Here's a comment made by one of the American Revolution's heroes, Thomas Paine, in an essay advocating the imposition of an estate tax in post-Revolutionary France-- to fund substantial benefits to those of modest means:
Separate an individual from society, and give him an island or a continent to possess, and he cannot acquire personal property. He cannot be rich. So inseparably are the means connected with the end, in all cases, that where the former do not exist the latter cannot be obtained. All accumulation, therefore, of personal property, beyond what a man's own hands produce, is derived to him by living in society; and he owes on every principle of justice, of gratitude, and of civilization, a part of that accumulation back again to society from whence the whole came.This is putting the matter on a general principle, and perhaps it is best to do so; for if we examine the case minutely it will be found that the accumulation of personal property is, in many instances, the effect of paying too little for the labor that produced it; the consequence of which is that the working hand perishes in old age, and the employer abounds in affluence.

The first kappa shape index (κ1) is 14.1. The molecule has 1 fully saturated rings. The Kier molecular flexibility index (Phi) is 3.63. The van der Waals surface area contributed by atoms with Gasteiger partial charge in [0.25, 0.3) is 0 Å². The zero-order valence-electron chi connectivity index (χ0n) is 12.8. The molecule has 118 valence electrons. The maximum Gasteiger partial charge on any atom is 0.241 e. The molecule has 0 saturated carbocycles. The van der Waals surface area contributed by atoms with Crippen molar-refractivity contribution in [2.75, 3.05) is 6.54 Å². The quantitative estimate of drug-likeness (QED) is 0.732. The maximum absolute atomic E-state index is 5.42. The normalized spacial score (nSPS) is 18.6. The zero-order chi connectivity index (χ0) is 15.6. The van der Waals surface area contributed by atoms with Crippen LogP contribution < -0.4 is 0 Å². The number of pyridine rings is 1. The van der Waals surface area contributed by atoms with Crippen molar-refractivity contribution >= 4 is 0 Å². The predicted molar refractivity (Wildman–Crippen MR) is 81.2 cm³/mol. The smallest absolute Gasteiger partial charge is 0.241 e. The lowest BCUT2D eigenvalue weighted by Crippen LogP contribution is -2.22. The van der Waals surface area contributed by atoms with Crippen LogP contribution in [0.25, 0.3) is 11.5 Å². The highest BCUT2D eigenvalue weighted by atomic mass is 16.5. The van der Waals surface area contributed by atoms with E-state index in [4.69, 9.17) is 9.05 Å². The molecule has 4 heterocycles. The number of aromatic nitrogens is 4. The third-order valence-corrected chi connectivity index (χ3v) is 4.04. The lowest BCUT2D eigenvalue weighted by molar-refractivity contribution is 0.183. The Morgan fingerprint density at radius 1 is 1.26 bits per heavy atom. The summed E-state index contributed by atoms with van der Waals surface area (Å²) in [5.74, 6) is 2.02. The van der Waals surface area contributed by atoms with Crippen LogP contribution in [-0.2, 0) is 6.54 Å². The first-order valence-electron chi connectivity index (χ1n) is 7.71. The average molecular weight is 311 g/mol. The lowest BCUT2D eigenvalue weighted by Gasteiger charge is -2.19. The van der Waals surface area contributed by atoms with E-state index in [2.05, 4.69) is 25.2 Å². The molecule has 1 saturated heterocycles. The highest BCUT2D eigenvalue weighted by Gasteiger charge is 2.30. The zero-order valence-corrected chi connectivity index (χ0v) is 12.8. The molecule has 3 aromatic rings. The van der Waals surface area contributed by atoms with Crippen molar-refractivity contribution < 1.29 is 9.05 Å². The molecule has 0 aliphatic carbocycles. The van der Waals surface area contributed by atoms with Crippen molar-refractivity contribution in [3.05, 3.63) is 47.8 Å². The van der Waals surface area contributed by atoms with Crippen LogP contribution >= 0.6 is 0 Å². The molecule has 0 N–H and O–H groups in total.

It is a sign of how little progress we've really made that now, more than 200 years later, these words of one of our founding fathers still fall on deaf ears. 21st century politicians, who denounce taxes on the wealthy as "confiscatory," or, "punishing success," represent an ancient, greedy point of view. This outlook survived the American, French, and Russian revolutions. Yet the clear logic and good moral sense of Paine's position still retains its power as well.
We must continue to press the case, as Paul Krugman does so well, that trickle-down policies weaken our economy. But we also shouldn't be afraid to follow Paine-- in calling for restoring the principles of justice, gratitude, and civilization that are essential to any decent society. Helping the middle class and poor will not only stimulate demand, it will restore a sense of self-respect in all Americans.